My Mom Mom was beautiful. Beautiful in the way women born in the ‘20s were. She was always well-groomed and impeccably dressed while she buzzed about tending to and caring for someone or something. She was the daughter of a rural eastern North Carolina homemaker and farmer and a sister to nine brothers and sisters. Eventually, she met my Pop Pop and became a war-wife and, soon after, a mother. That's half of the story of how I came to be.
In all these stages, as far as I know, she was a God-fearing woman. She sat in the same spot every Sunday at church where her name was inscribed in the hymnals that rested in the pew in front of her. She never missed a Sunday at church, or a Wednesday, or a Friday for that matter.
Before any church bazaar (as we call church fundraisers in the South), she would hole up in her kitchen and make hundreds of cheese straws and a dozen of her famous carrot cakes. She was a one-woman operation who’d mix and bake up confections for months before an event. And her hard work paid off when people literally lined up for one of these beauties. It won a blue ribbon at the North Carolina State Fair one year and graced church cookbooks as "Neva Tee's Carrot Cake." In a life she gave so generously to others, it was, undeniably, hers.
I never got to taste a cake that she baked herself because I didn’t touch carrot cake when I was a kid. Like every child, I couldn’t really conceptualize carrots in a sweet cake. I inherited her original recipe card before I got married and now, the cake is one of my absolute favorites.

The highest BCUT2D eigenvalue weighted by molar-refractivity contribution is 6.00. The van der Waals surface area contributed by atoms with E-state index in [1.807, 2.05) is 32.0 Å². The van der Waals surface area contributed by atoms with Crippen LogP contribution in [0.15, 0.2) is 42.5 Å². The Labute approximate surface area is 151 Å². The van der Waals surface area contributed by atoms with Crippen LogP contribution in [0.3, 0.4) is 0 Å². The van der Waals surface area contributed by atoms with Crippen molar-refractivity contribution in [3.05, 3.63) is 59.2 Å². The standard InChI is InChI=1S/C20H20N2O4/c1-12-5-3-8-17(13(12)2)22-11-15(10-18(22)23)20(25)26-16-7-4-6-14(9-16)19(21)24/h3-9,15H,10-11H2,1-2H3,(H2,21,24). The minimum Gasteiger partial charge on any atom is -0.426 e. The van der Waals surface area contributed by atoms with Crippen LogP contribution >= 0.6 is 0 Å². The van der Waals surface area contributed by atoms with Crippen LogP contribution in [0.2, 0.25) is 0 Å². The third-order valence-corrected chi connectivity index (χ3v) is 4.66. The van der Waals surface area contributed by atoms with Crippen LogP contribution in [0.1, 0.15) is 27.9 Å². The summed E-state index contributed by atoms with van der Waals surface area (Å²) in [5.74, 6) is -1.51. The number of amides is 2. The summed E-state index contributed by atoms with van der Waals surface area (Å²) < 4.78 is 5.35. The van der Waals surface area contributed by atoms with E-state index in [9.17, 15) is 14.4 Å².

My Mom Mom was diagnosed with Alzheimer’s disease when I was seven. The evolution of that despicable disease started with a complete sea change of her being. Stage one, she turned from the sweetest, gentlest, most loving and giving woman to an agitated, fidgety shell of herself. Stage two, she began heating Tupperware containers on the stovetop and my family had no choice but to house her in an assisted living facility.
She lived there for a brief time as her memory continued to slip—though I remember it more as a slide. Each visit, she resembled my Mom Mom less and less. After she fell and broke her hip, she was admitted into a nursing home where she lived out her days in a shared bedroom, curled up in a feeble, withering ball, watching fuzzy television and living in a world none of those who loved her knew.
Towards the final stage of this evolution, her sweet spirit prevailed. She beamed when you walked into her room, even though she didn’t know who you were. You could tell she loved you by the smile on her face and the notable energy she released into the unknown world around her. It was a light that brightened even more when she tasted her very own carrot cake, which we, her family, smuggled into the nursing home on more than one occasion.
Though I've never eaten a slice of carrot cake she prepared, I feel a strong sense of nostalgia when I bake this cake. Is it her recognizable handwriting on the recipe card? Is it knowing she followed these exact same steps that I follow today? Is it because I watched her make it before?
I don’t know if anyone has ever hypothesized or written about the correlation between nostalgia and a haunting, but I would bet that the two are synonymous, or at least closely connected. A haunting is uninvited. So maybe that means nostalgia is when we invite the ghost into ourselves.
In any case, we’ll call this a happy haunting, tied to memories and experiences with my grandmother that I didn’t know existed in my subconscious. I like to think my Mom Mom and I are sharing a moment together in my kitchen each time I bake Neva Tee's Carrot Cake.
- 2 cups sugar
- 1 cup vegetable oil (such as Crisco)
- 4 eggs
- 2 teaspoons vanilla, divided
- 2 cups self-rising flour
- 1 teaspoon baking soda
- 2 teaspoons cinnamon
- 3 cups grated carrots
- 3 1/2 cups confectioners' sugar
- 1 stick of butter, room temperature
- 1 cup chopped pecans
- 8 ounces cream cheese, room temperature
What recipe connects you with family members who've passed away? Share with us in the comments below.